Very shocked of the angolian’s oil fieldd. Realy shocked as african we are idiots
We like to please the west from far than our neighbour. Compensation will be with kainda situed far from angola. Why this happened? Greedy leader who killed albinos and praise white
I want to receive Africa news online.
To the three stooges (Dummy, Dumb & Dumber) who wrote this deceptive article in an attempt to deceive the public. Angola’s borders with Congo are the result of the Berlin conference of 1884 which preceded the U.N. It is there where you find the answers to why the current geographical map of Angola exists. This geographical region is true even during the colonial era and the reason why the Belgians don’t despute it. In summary; the portuguese would give the Congo access to the river congo ( Which means that half of the river would be congolese and the other half Angolan)… Therefore, it was Angola that lost territory in order to allow the Belgians to build the port in Matadi. The resources therefore of the Atlantic ocean and its maritime borders would be dictated by the portuguese authorities in benefit to Angola. The Congo (DRC) was actually a landlocked territory which manny people don’t realise, given to the Belgians under sole authority of the Belgian King with the signing of the Berlin Conference in response to the “British Ultimaton”. So Angola is absolutely correct and has legitimate legal authority over the Maritime waters in Kabinda region. Furthermore, Congo never supported FLEC. FLEC we’re nothing more than a bunch of adventurers supportes by the French government. And, there was never a deal for FNLA to hand over the territory of Cabinda to DRC. Mobutu, had plans to occupy Cabinda, but the angolan patriots in FNLA would never allow it.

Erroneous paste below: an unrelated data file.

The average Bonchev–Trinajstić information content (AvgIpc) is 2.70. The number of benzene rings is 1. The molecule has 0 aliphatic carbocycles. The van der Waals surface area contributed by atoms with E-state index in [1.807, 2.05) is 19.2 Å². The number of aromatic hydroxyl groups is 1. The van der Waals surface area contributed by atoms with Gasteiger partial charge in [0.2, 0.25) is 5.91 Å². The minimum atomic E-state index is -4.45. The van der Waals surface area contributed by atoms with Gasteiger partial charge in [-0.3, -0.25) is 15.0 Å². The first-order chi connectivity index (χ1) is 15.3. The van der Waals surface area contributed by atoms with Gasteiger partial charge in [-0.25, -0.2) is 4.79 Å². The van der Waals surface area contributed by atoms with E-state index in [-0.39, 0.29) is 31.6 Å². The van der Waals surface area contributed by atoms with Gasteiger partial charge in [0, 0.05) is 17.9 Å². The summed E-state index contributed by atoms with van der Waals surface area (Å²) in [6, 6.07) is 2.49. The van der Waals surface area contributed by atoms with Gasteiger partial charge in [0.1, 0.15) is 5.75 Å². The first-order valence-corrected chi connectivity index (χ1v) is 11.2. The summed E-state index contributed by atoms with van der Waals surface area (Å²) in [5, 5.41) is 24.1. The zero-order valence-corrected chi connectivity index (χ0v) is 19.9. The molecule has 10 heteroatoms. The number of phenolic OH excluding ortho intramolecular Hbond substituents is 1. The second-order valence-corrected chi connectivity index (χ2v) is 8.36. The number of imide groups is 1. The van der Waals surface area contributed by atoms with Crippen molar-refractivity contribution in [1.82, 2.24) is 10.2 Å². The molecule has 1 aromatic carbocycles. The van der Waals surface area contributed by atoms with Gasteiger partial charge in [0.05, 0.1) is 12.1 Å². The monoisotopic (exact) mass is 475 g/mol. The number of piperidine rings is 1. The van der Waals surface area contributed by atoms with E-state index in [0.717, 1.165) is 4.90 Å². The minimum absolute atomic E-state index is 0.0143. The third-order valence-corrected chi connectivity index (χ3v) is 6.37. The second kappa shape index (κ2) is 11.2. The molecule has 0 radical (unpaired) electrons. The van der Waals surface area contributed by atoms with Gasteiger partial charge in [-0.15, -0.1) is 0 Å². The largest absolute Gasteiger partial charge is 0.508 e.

You failed to mention that Angola occupies congolese EEZ(Exclusive Economic Zone).
Its not a maritime boundary dispute in the like of Kenya/Somalia or the recently settled Ghana/Cote d’ivoire one.
Congolese EEZ lies between Angola EEZ and Cabinda EEZ just like the Canadian pacific coast EEZ is between
Alaska EEZ and US EEZ or like Oman EEZ being separated from its Musandam EEZ by the EEZ of the UAE.
Angola has a maritime border with Namibia and DRC ;its Cabinda province has a maritime border with DRC and Congo-Brazzaville.
The Angola-DRC joint interest zone (JIZ) is a fraud. The only real JIZ Angola has is in the Cabinda-Congo-Brazzaville maritime boundary called Lianzi. I think the US-based Attorney Ed Patricoff was right of warning the UK not to let Angola join the Commonwealth until it ends its corrupt practices.
Je suis très ravis de pouvoir être chaque au courant de tous se qui se passe dans votre site.
That is a lie, the triangle is perfect calculated if you see angola sea border line in soyo, the line actualy goes up and not straight to the sea like you mention in the report… When you folow the lines from DRC North and south , they meet together forming a triangle.
If the line of south congo went straight it would hit soyo peninsula and invading Angola, sovereinty. It would be weird for us to be at soyo beach and not being allowed to bath in our waters full of congolese ships in a nice sunny whether. DRC only have access to sea thanks to Angolans who gave the access to the sea as a gift . Thats stril of land was ours abd connected to Angola, Cabinda Angola were never separated before berlin conference.
First drc begs to have a litle acess to the sea, second , they try to take Cabinda, third, they want our waters? Are doing this on behalf of your colonizers DRC.
I belive Angola should take back baskongo and reunite it again with Angola , as it should historicaly.
Drc better behave right and stop allow themselves to be a proxy of belgium and france, or else Angola will take 15% from drc if they invade Angola Again.
If you invade and lose the UN says, the invader loses 15%
This article doesn’t include any map and proof of claims, Angola does more for Congo than any other country has and even its own leaders. Angolan and Congolese people are the one family, and there will never be issues that cannot be resolved.